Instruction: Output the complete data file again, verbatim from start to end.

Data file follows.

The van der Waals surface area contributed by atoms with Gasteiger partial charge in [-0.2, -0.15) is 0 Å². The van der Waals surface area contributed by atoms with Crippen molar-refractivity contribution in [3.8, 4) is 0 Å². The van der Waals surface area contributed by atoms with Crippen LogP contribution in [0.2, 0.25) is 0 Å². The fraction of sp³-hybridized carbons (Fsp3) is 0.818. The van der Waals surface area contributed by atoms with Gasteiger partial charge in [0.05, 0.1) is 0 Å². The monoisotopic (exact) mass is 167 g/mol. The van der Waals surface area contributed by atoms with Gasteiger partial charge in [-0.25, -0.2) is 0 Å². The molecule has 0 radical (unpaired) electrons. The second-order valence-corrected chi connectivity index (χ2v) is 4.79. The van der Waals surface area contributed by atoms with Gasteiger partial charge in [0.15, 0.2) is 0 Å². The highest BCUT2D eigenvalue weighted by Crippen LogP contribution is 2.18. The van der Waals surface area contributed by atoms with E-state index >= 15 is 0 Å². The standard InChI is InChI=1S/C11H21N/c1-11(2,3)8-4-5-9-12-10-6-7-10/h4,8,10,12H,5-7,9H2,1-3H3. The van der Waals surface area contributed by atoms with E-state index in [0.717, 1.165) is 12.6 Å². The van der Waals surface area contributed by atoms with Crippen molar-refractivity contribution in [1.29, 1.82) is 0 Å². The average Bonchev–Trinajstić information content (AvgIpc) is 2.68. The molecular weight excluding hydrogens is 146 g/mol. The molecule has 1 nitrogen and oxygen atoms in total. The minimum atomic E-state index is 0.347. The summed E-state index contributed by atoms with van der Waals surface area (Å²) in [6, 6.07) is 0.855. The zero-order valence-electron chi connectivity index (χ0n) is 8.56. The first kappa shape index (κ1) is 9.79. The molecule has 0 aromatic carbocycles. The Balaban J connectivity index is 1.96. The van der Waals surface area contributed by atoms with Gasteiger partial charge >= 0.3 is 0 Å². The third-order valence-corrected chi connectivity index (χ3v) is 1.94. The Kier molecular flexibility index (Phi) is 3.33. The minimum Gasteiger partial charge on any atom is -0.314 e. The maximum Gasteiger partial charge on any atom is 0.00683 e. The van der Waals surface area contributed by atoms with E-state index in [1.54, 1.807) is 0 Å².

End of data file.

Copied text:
The van der Waals surface area contributed by atoms with Gasteiger partial charge in [-0.2, -0.15) is 0 Å². The van der Waals surface area contributed by atoms with Crippen molar-refractivity contribution in [3.8, 4) is 0 Å². The van der Waals surface area contributed by atoms with Crippen LogP contribution in [0.2, 0.25) is 0 Å². The fraction of sp³-hybridized carbons (Fsp3) is 0.818. The van der Waals surface area contributed by atoms with Gasteiger partial charge in [0.05, 0.1) is 0 Å². The monoisotopic (exact) mass is 167 g/mol. The van der Waals surface area contributed by atoms with Gasteiger partial charge in [-0.25, -0.2) is 0 Å². The molecule has 0 radical (unpaired) electrons. The second-order valence-corrected chi connectivity index (χ2v) is 4.79. The van der Waals surface area contributed by atoms with Gasteiger partial charge in [0.15, 0.2) is 0 Å². The highest BCUT2D eigenvalue weighted by Crippen LogP contribution is 2.18. The van der Waals surface area contributed by atoms with E-state index >= 15 is 0 Å². The standard InChI is InChI=1S/C11H21N/c1-11(2,3)8-4-5-9-12-10-6-7-10/h4,8,10,12H,5-7,9H2,1-3H3. The van der Waals surface area contributed by atoms with E-state index in [0.717, 1.165) is 12.6 Å². The van der Waals surface area contributed by atoms with Crippen molar-refractivity contribution in [1.29, 1.82) is 0 Å². The average Bonchev–Trinajstić information content (AvgIpc) is 2.68. The molecular weight excluding hydrogens is 146 g/mol. The molecule has 1 nitrogen and oxygen atoms in total. The minimum atomic E-state index is 0.347. The summed E-state index contributed by atoms with van der Waals surface area (Å²) in [6, 6.07) is 0.855. The zero-order valence-electron chi connectivity index (χ0n) is 8.56. The first kappa shape index (κ1) is 9.79. The molecule has 0 aromatic carbocycles. The Balaban J connectivity index is 1.96. The van der Waals surface area contributed by atoms with Gasteiger partial charge >= 0.3 is 0 Å². The third-order valence-corrected chi connectivity index (χ3v) is 1.94. The Kier molecular flexibility index (Phi) is 3.33. The minimum Gasteiger partial charge on any atom is -0.314 e. The maximum Gasteiger partial charge on any atom is 0.00683 e. The van der Waals surface area contributed by atoms with E-state index in [1.54, 1.807) is 0 Å².